2. Are they planning to hire at the same scale including additional demand in 7-10 years?
3. Are they more productive which is causing other businesses in the same industry to hire less who have not adopted AI since more work is done by companies adopting AI?
I believe we have to look at the industry level to see the real impact and not at individual company level and that too we need to wait 3-5 years to see the full impact. As in some cases, AI companies may introduce services that may require us as a customer to use less professional and other services. I have seen over the years that when productivity increases in an industry work need to increase at the same rate for employment to stay constant. There is eventually a finite work unless you can create demand for services in proportion to growth otherwise someone losses for someone to gain. Population increase is one way to increase demand but with most of the world population growth slowing down we do not know how it will impact the work with AI being in the mix and on overall employment.
The professions with shortages of qualified individuals one you mentioned doctors I think AI will definitely help them do more and improve overall patient care but again we do not know how it will impact in the long run as AI will learn by more usage? would it will replace most doctors real job of diagnosing patients and make them more involved in the emotional care? but there will be a push back as stated in the below example when doctors think that it will take their job and also there is a component of willing to learn new technologies as mentioned in the below article :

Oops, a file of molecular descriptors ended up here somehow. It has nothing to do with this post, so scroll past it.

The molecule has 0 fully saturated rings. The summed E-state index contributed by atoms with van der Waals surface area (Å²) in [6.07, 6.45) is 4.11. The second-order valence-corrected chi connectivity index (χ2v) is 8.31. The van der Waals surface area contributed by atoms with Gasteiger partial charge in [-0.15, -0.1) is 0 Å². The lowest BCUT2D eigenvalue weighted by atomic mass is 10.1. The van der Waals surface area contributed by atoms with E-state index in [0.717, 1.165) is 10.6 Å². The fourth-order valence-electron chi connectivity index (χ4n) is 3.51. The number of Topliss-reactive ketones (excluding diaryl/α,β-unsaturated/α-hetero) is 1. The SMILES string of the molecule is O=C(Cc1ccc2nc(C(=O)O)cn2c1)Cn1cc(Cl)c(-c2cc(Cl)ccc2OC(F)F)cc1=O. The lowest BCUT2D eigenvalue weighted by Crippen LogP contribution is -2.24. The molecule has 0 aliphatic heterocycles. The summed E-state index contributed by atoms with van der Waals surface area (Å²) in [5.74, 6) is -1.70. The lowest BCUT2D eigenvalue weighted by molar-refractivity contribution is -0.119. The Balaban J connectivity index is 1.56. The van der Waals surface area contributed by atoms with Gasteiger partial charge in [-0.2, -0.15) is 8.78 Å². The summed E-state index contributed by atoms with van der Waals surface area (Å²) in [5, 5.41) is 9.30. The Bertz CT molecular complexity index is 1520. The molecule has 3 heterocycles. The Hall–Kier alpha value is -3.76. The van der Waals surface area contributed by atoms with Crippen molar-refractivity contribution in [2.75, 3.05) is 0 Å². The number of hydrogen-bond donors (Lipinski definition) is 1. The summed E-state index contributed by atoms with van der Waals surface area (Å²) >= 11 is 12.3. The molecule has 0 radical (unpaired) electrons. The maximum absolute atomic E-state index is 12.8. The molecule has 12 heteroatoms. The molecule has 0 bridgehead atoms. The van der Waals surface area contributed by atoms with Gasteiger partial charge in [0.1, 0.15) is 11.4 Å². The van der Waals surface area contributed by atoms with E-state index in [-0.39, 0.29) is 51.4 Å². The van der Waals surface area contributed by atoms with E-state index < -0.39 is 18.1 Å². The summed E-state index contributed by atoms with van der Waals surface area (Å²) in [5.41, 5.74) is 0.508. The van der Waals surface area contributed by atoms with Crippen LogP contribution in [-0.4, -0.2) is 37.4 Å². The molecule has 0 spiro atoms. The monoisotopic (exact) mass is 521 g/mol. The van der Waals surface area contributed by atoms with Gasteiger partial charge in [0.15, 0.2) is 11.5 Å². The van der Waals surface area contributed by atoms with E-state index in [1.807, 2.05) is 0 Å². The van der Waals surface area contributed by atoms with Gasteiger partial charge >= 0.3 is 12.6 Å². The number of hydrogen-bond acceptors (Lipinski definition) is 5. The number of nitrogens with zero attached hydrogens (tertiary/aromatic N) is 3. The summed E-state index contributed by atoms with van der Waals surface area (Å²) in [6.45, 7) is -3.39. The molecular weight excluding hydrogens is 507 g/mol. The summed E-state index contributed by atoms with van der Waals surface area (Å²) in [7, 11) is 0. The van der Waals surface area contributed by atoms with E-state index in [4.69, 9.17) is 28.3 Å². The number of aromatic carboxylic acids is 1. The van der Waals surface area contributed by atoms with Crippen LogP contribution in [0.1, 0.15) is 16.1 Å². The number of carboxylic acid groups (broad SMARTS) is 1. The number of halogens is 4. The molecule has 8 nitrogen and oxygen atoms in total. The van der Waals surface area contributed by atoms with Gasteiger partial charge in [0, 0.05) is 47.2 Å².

As it will take time for AI to improve to human scale, it will make mistakes and what will be reaction in those cases. Slow down or stop using it? And also AI models/algorithms improvement may slow down due, hardware need to run models may become so large that it may lead to another AI winter.
We need to see the adaptation of Personal Computers, internet and other technologies of the past for adoption speed and their impact on jobs for better examples.
To summarize, the hype of a new technology and its usage and impact on jobs move at different pace and even though we are hearing about new AI products daily that does not mean we human will adapt at faster speed even though our organization leaders may want us to do that and the other question we need to answer is:
Is the technology available now really does everything a human does in their job to replace them?
I appreciate how you cited the example of companies spinning their layoffs as victims of AI. I think a lot of companies owing their shareholders some kind of excuse for their mismanagement and failures often controls narratives that are simply untrue and shapes a perspective not always grounded in reality. One company doing it might be easy to dismiss but when enough “business leaders” make these sorry excuses and follow each others leads we all start to believe it.
Part of the equation is unmet demand. We might need more radiology exams. Do we need more lawsuits?